BAGHDAD — Hundreds of lawyers took to the streets across Iraq on Thursday to protest against widespread corruption and unemployment in demonstrations inspired by anti-government uprisings in Egypt and Tunisia.
The demonstrations in Baghdad, Karbala, Kut, Ramadi and Amara came a day after Iraq's anti-corruption chief said ministers frequently covered up graft in their departments.
In the capital, around 500 people, mostly lawyers but also including some tribal sheikhs, called for the government to open up so-called "secret prisons" to scrutiny, give detainees access to legal counsel and take stronger measures to fight corruption and boost employment.
"This demonstration will not end until our demands are met," Kadhim al-Zubaidi, spokesman for the Baghdad lawyers' guild, told AFP.
"We want lawyers to be protected, the corrupt to be fired, and more jobs for the Iraqi people."
Protesters held up a banner which read: "Lawyers call for the government to abide by the law and provide jobs for the people," and: "The government must provide jobs and fight the corrupt."
Human Rights Watch and Amnesty International have both charged that Iraqi security forces maintain secret prisons, where detainees are not given access to lawyers and are subjected to physical abuse, accusations the Iraqi government denies.
About 500 lawyers and others turned up at two separate demonstrations in the city of Kut, southeast of Baghdad, to protest against the lack of basic services, such as electricity, water and sewerage.
"This demonstration expresses the will of the Iraqi people, not just lawyers, demanding that the governor and city council leader raise the level of services," said Sajat Hussein, a 30-year-old protester who joined about 200 others outside the Kut city court.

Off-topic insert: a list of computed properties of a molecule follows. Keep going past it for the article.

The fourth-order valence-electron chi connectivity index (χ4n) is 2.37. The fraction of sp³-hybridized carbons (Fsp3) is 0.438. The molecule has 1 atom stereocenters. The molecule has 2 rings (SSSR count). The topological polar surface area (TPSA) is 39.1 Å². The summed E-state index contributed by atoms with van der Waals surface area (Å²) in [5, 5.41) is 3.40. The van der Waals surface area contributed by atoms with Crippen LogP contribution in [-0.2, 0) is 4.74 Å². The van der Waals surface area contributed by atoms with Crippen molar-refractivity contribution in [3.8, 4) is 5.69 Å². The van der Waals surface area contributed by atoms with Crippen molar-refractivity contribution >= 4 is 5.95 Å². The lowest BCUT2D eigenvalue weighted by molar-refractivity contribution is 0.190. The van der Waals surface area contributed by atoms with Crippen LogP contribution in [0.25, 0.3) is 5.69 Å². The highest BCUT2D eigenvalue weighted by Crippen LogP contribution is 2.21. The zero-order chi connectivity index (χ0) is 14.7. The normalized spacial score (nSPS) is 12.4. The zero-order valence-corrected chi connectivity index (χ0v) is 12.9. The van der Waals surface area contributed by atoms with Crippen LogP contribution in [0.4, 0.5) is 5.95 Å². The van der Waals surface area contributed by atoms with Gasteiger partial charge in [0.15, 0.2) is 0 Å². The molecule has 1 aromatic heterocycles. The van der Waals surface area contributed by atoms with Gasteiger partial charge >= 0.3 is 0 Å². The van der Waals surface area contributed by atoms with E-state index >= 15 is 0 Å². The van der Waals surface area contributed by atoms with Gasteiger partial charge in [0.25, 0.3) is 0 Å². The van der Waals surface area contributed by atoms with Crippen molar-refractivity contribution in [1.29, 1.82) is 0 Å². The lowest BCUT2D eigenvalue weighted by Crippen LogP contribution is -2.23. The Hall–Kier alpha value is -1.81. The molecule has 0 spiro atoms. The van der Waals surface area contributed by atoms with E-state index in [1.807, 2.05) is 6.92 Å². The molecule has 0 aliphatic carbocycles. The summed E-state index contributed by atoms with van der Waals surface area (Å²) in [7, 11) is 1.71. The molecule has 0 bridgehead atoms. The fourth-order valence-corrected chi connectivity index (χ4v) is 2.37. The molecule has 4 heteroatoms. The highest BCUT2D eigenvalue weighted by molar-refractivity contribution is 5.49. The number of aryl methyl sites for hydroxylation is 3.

One protester at the other demonstration said the street outside his home resembled a "marsh" after rain because of inadequate sewerage.
Iraq's infrastructure for basic services such as water and electricity has been suffering from the destruction of the US-led invasion of 2003 and its aftermath, and the two decades of war and UN sanctions that preceded it.
Graft has also been a persistent problem, with Transparency International rating Iraq the fourth-most corrupt country in the world.
In an interview with AFP on Wednesday, Iraq's anti-corruption czar said that instead of fighting graft Iraq's ministers preferred to hide departmental corruption.
In the Shiite shrine city of Karbala, south of the capital, about 200 lawyers and other demonstrators called for jobs, better services and full food rations.
Rabia al-Masaudi, the head of Karbala's lawyers' guild, mocked the 12 dollars that the government has been giving out each month to families in lieu of rations that included cooking oil, rice, flour and sugar.
"We reject this amount of money," he said, adding that MPs were getting paid $11,000 per month, while many of the six million families nationwide who depend on government rations were receiving $12 a month in place of their full supplies.
Demonstrators held up football-style yellow cards as a warning to officials.
"Today we are carrying yellow cards, but if services are not improved we will return with red cards," Masaudi said.
Karbala provincial council went on strike to protest parliament's rejection of the province's request for an exceptional hardship allowance in this year's budget, its leader said.
Small demonstrations were also held in Ramadi, west of the capital, and Amara in the south.
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